Entertainment & Arts

Review: Ry Rocklen’s sly sculptures: There’s more than what you might see at first

Detail of Ry Rocklen’s “School of Hard Knocks.”
Detail of Ry Rocklen’s “School of Hard Knocks.”
(Brian Forrest / Honor Fraser )

There is a seemingly alchemical magic to Ry Rocklen’s sculptures at Honor Fraser. The process by which one thing becomes or reveals another is a central theme of the L.A. artist’s recent work.

Ry Rocklen's “Bottled Up,” 2016.
Ry Rocklen's “Bottled Up,” 2016. (Brian Forrest / Honor Fraser)

This is particularly evident in four wall-mounted sculptures in the first room. They are ceramic objects, each cut into horizontal slices. Each slice is displayed on a glass shelf with a mirrored backing, the slices aligned to reconstitute the whole. On their front sides, they are flat and bear a photographic image; on their backs they are three-dimensional, but this surface is really visible only as reflected in the mirrors.

This optical confusion is increased by incongruity between front and back. “Bottled Up” depicts a smashed plastic water bottle on its flat side and a sculpture of a man on its back. Perhaps most affecting is an image of a battered chest of drawers that reveals a beautiful, ornate doll’s house behind. It’s like a glimpse into the secret lives of discarded objects — magic hidden in the trash.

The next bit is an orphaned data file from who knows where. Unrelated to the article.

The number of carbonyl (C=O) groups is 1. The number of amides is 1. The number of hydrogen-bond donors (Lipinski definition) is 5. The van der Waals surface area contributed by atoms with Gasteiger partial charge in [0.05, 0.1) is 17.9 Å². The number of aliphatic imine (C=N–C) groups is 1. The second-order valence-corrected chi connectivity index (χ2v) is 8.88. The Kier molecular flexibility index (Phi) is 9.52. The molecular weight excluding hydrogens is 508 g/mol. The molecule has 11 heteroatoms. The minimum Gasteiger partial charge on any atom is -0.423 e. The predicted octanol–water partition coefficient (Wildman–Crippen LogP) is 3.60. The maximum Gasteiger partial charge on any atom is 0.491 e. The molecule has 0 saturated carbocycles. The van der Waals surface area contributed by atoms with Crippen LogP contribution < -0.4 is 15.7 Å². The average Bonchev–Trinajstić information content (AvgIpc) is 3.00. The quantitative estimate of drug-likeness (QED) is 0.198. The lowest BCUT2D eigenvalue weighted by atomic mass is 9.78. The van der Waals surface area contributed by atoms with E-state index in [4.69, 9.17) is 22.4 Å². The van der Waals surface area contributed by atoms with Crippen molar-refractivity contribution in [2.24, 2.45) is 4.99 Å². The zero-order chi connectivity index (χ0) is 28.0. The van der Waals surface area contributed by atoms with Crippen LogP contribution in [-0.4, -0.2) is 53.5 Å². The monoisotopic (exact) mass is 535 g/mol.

In a more traditional sculptural vein, Rocklen has inserted dollar bills stiffened with sand into the metal mesh surface of a public trash can. The bills form a protective shell, like dragon scales, as their faces are reflected in the can’s mirrored bottom. Living one dollar at a time, building up armor, gazing into the bottom of a trash can — these are ideas that become a surreal metaphor for life on the streets.


Ry Rocklen

Where: Honor Fraser, 2622 S. La Cienega Blvd., Los Angeles

When: Through Oct. 29; closed Sundays and Mondays

Information: (310) 837-0191,

Ry Rocklen's “These Brilliant Ideas are Property of,” 2016.
Ry Rocklen's “These Brilliant Ideas are Property of,” 2016. (Brian Forrest / Honor Fraser)
Ry Rocklen's “School of Hard Knocks,” 2016.
Ry Rocklen's “School of Hard Knocks,” 2016. (Brian Forrest / Honor Fraser)

Follow The Times’ arts team @culturemonster.


Pure color: John Elderfeld looks at the legacy of Helen Frankenthaler

Photographer Dan Winters searches for New York City's soul in 'The Grey Ghost'

D.C.'s new African American museum is a bold challenge to traditional Washington architecture

Get our daily Entertainment newsletter

Get the day's top stories on Hollywood, film, television, music, arts, culture and more.

You may occasionally receive promotional content from the Los Angeles Times.